Distance Control Golf Drills: Putt with Eyes Open, then Eyes Closed Video
There’s a lovely practice drill that you can work on to encourage you to get back at your distance control. I’ve taken five balls here and what I’m really after now is good, consistent putting. I would like to be able to go on a golf course, have a little bit of a practice stroke and then exactly how far that stroke is going to go. And then repeat that stroke when I actually want take my putt. I don’t want to be out there at the golf course, having a practice stroke and think that perfect distance that I have got and then not be able to recreate that by having a little dodgy flick in the stroke. So I have lined five golf balls up here, what I would do now is find a decent patch of carpet at home, maybe in the hallway or a decent flat patch of carpet of green, sorry, on the putting green. And just start the roll, put the stand down there, not really aiming for a particular target or specific hole, more importantly, just hit the first putt and feel exactly how hard you hit that. Then walk to the next one and try and feel exactly the same stroke again. Forwards, forwards and forwards, see, you got five balls rolling down the hallway at home, rolling down the putting green on the golf course. And all five balls should be as closest possible to gather, always trying to recreate the first putt.
If you can get four or five balls to finishing one particular area within a putt’s length of each other, so measure from the first ball to the last ball or the worst ball to the best ball and see if you can get all five balls within the length of the putter. If you cannot, I would suggest that decent result, you could then bring the five balls back and try them over a long distance and see again if you can keep all five balls within one putt’s length. The next thing that I would do is sort of rev this exercise up a little bit to make this exercise a little bit harder. You set-up the first ball again, five in a line. Shut your eyes this time. Close your eyes make your stroke. Quite importantly, don’t look when the ball is finish. You can open your eyes but not look up. You set yourself to the next ball, you shut your eyes again, you make the same stroke, you don’t look up. Open your eyes, set the next one. Shut your eyes, hit it. Each time, hitting five balls with your eyes closed each time, never looking up. Then have after the last one, look up and check your results and again try and get all five balls within one putt’s length. There is also a nice exercise here that you got actually lumber the golf balls or have different numbered balls or even different color golf balls so you can work out. If number two felt particular hard, did number two go further? If number three fall and exaggerated the deceleration, did number three come up short? It gives you much better feel and because we take away the visual of watching the club and seeing how far it goes, it helps you focus much more on the feel of your putting the stroke.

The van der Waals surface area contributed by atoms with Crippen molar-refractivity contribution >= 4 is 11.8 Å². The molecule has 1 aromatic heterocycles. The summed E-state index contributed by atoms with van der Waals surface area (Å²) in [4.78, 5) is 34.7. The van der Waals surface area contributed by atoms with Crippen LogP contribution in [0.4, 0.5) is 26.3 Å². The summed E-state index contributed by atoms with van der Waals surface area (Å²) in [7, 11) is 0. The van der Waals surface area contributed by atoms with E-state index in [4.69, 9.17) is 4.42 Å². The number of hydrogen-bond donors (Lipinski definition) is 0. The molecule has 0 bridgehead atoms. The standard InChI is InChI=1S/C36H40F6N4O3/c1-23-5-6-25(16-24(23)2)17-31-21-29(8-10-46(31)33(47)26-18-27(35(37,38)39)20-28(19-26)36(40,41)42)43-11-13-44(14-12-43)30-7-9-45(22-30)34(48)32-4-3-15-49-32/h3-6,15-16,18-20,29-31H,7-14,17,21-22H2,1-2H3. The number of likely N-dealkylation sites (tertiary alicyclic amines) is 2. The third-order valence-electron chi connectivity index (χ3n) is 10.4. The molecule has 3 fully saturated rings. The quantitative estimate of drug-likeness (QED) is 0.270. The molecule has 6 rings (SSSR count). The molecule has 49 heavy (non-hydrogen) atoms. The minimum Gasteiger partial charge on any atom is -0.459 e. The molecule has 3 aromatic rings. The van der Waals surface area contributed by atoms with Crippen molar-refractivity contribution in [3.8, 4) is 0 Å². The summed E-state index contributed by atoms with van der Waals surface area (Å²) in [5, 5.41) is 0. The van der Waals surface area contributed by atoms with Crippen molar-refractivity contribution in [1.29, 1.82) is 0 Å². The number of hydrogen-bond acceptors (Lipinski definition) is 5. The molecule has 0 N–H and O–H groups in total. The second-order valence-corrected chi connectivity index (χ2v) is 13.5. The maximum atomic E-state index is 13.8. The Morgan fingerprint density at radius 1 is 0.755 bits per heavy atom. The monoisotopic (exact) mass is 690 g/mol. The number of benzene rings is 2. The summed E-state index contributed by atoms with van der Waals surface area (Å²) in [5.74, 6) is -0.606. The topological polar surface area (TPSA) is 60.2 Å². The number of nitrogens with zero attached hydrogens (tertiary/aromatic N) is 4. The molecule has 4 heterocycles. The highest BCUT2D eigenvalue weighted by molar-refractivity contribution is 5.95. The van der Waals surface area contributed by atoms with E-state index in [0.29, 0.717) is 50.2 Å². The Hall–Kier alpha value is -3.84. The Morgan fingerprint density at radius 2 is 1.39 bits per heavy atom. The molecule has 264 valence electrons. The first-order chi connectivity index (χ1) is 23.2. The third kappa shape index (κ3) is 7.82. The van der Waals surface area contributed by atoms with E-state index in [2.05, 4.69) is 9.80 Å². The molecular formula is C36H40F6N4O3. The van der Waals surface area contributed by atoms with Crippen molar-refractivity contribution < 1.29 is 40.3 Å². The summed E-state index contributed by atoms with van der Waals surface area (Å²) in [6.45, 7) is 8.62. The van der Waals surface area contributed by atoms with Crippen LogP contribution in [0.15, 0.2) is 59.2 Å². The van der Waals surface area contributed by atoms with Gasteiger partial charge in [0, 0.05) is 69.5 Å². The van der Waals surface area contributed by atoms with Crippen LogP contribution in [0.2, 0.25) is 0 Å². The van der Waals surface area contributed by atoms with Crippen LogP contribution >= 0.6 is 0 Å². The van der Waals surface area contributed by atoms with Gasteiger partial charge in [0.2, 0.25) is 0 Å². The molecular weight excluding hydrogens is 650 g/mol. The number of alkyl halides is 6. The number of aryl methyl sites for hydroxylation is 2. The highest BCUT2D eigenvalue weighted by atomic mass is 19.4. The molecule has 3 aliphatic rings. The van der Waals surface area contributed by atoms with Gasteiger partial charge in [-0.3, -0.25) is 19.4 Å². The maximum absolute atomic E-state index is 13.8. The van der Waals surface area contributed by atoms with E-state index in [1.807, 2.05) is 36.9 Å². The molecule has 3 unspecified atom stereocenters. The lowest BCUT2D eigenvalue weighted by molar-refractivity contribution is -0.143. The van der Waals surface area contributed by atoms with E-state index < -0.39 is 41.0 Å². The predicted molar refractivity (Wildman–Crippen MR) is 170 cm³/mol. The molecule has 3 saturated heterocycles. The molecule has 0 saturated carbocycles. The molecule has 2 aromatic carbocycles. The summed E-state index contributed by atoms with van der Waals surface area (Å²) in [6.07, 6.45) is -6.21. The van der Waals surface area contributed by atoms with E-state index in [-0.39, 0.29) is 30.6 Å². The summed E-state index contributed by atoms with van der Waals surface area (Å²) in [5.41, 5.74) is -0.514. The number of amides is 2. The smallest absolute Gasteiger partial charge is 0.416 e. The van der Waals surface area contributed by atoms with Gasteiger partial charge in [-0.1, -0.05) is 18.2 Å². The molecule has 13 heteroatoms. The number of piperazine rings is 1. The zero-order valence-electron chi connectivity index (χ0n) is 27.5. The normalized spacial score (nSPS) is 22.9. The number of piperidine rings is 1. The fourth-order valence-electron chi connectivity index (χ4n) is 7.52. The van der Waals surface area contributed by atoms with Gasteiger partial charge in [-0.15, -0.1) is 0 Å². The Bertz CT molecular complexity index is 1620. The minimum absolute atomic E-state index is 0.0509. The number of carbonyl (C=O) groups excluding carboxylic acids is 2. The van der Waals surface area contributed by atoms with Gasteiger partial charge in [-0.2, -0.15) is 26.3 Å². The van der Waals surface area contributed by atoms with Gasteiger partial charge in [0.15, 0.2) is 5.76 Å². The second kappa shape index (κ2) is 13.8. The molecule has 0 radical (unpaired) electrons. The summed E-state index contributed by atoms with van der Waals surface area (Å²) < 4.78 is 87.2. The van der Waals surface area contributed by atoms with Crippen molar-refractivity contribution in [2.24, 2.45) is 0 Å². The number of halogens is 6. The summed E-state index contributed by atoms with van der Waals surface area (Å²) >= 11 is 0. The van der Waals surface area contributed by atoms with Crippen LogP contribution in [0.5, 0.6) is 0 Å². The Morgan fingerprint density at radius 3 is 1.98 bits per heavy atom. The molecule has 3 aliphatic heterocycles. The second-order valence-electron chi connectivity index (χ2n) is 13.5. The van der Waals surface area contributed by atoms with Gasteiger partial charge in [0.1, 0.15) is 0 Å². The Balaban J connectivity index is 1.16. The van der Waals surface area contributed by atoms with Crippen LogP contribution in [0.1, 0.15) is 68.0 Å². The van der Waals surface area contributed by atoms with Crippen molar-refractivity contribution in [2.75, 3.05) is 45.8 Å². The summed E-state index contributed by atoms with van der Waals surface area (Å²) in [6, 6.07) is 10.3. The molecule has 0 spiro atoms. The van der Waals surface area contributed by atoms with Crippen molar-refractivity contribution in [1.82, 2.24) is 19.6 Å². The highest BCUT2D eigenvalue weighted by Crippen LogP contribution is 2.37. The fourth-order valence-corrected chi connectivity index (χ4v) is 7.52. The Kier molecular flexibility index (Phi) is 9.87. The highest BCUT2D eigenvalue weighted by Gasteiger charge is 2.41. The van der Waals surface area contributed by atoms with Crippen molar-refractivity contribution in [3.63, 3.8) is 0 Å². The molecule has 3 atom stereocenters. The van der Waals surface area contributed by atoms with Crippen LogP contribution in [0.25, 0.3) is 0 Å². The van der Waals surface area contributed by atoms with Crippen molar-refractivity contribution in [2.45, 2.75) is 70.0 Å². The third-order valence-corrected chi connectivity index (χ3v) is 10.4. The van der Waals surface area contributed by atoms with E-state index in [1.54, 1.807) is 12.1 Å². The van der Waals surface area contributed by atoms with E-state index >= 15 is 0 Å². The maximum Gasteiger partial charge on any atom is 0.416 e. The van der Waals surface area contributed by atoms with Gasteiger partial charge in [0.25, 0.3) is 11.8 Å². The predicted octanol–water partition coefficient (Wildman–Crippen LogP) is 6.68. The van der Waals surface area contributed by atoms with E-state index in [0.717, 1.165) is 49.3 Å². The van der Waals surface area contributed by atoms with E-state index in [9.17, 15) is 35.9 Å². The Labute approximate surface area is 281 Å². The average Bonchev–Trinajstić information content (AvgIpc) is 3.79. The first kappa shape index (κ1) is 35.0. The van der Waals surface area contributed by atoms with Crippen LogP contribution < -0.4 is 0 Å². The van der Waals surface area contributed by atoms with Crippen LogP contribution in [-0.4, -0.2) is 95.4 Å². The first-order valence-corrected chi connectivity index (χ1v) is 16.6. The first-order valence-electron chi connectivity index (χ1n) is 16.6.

So next time you go out on a golf course and you sort of looking at the hole, you rely a lot more on the feel of your stroke rather than physically watching the putt ahead which is not a good aspect of putting. Feel the putt better by doing a lot of putting exercises with your eyes closed. If you can get them all within one putt’s length, that’s a really good exercise, really good practice. Try that drill next time you’re on a putting green. Don’t focus on the hole, focus on distance control, much better, more consistent putting from that drill.